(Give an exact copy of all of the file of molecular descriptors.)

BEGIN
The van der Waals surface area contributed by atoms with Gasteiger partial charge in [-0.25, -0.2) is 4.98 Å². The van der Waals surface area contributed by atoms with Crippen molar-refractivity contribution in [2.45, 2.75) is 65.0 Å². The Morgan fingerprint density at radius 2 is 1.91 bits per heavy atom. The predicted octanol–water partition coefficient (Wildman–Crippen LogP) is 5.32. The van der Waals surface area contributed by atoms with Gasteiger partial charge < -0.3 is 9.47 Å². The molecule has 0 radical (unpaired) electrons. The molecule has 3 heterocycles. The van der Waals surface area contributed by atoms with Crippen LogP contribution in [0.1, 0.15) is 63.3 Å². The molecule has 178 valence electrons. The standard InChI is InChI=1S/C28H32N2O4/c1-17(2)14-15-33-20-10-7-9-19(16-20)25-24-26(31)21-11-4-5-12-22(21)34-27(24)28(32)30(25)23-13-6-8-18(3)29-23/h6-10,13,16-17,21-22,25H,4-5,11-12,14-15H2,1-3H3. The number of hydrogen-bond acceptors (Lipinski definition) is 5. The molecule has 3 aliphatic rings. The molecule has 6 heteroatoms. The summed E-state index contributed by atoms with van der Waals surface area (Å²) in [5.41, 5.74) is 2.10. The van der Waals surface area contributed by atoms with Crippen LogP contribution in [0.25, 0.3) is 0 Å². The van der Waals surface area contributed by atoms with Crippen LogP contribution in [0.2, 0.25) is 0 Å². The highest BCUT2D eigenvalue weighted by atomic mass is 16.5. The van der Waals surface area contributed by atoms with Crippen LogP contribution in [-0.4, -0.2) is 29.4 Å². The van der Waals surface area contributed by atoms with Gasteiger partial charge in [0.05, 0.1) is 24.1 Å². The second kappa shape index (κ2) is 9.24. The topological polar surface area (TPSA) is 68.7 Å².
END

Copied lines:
The van der Waals surface area contributed by atoms with Gasteiger partial charge in [-0.25, -0.2) is 4.98 Å². The van der Waals surface area contributed by atoms with Crippen molar-refractivity contribution in [2.45, 2.75) is 65.0 Å². The Morgan fingerprint density at radius 2 is 1.91 bits per heavy atom. The predicted octanol–water partition coefficient (Wildman–Crippen LogP) is 5.32. The van der Waals surface area contributed by atoms with Gasteiger partial charge < -0.3 is 9.47 Å². The molecule has 0 radical (unpaired) electrons. The molecule has 3 heterocycles. The van der Waals surface area contributed by atoms with Crippen LogP contribution in [0.1, 0.15) is 63.3 Å². The molecule has 178 valence electrons. The standard InChI is InChI=1S/C28H32N2O4/c1-17(2)14-15-33-20-10-7-9-19(16-20)25-24-26(31)21-11-4-5-12-22(21)34-27(24)28(32)30(25)23-13-6-8-18(3)29-23/h6-10,13,16-17,21-22,25H,4-5,11-12,14-15H2,1-3H3. The number of hydrogen-bond acceptors (Lipinski definition) is 5. The molecule has 3 aliphatic rings. The molecule has 6 heteroatoms. The summed E-state index contributed by atoms with van der Waals surface area (Å²) in [5.41, 5.74) is 2.10. The van der Waals surface area contributed by atoms with Crippen LogP contribution in [0.25, 0.3) is 0 Å². The van der Waals surface area contributed by atoms with Crippen LogP contribution in [0.2, 0.25) is 0 Å². The highest BCUT2D eigenvalue weighted by atomic mass is 16.5. The van der Waals surface area contributed by atoms with Crippen LogP contribution in [-0.4, -0.2) is 29.4 Å². The van der Waals surface area contributed by atoms with Gasteiger partial charge in [0.05, 0.1) is 24.1 Å². The second kappa shape index (κ2) is 9.24. The topological polar surface area (TPSA) is 68.7 Å².